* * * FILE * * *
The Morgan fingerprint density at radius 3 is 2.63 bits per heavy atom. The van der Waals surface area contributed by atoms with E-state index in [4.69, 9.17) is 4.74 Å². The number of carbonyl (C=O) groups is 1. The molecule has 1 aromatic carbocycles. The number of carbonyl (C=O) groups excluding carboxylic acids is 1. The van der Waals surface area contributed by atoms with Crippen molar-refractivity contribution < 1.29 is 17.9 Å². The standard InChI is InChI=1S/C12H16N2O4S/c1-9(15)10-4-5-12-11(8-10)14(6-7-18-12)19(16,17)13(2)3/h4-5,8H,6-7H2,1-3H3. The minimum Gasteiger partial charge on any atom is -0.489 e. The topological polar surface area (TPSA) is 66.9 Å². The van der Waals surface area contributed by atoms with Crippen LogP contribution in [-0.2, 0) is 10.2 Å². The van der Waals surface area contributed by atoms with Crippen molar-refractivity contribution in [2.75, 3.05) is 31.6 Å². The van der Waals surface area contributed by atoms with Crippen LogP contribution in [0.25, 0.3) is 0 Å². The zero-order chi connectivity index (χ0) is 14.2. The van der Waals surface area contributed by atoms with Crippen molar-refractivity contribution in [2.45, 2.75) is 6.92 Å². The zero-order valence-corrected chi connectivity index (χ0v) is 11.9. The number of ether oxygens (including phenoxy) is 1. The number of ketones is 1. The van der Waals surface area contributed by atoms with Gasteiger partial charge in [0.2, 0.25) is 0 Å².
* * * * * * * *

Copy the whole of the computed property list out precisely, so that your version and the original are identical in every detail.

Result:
The Morgan fingerprint density at radius 3 is 2.63 bits per heavy atom. The van der Waals surface area contributed by atoms with E-state index in [4.69, 9.17) is 4.74 Å². The number of carbonyl (C=O) groups is 1. The molecule has 1 aromatic carbocycles. The number of carbonyl (C=O) groups excluding carboxylic acids is 1. The van der Waals surface area contributed by atoms with Crippen molar-refractivity contribution < 1.29 is 17.9 Å². The standard InChI is InChI=1S/C12H16N2O4S/c1-9(15)10-4-5-12-11(8-10)14(6-7-18-12)19(16,17)13(2)3/h4-5,8H,6-7H2,1-3H3. The minimum Gasteiger partial charge on any atom is -0.489 e. The topological polar surface area (TPSA) is 66.9 Å². The van der Waals surface area contributed by atoms with Crippen LogP contribution in [-0.2, 0) is 10.2 Å². The van der Waals surface area contributed by atoms with Crippen molar-refractivity contribution in [2.75, 3.05) is 31.6 Å². The van der Waals surface area contributed by atoms with Crippen LogP contribution in [0.25, 0.3) is 0 Å². The zero-order chi connectivity index (χ0) is 14.2. The van der Waals surface area contributed by atoms with Crippen molar-refractivity contribution in [2.45, 2.75) is 6.92 Å². The zero-order valence-corrected chi connectivity index (χ0v) is 11.9. The number of ether oxygens (including phenoxy) is 1. The number of ketones is 1. The van der Waals surface area contributed by atoms with Gasteiger partial charge in [0.2, 0.25) is 0 Å².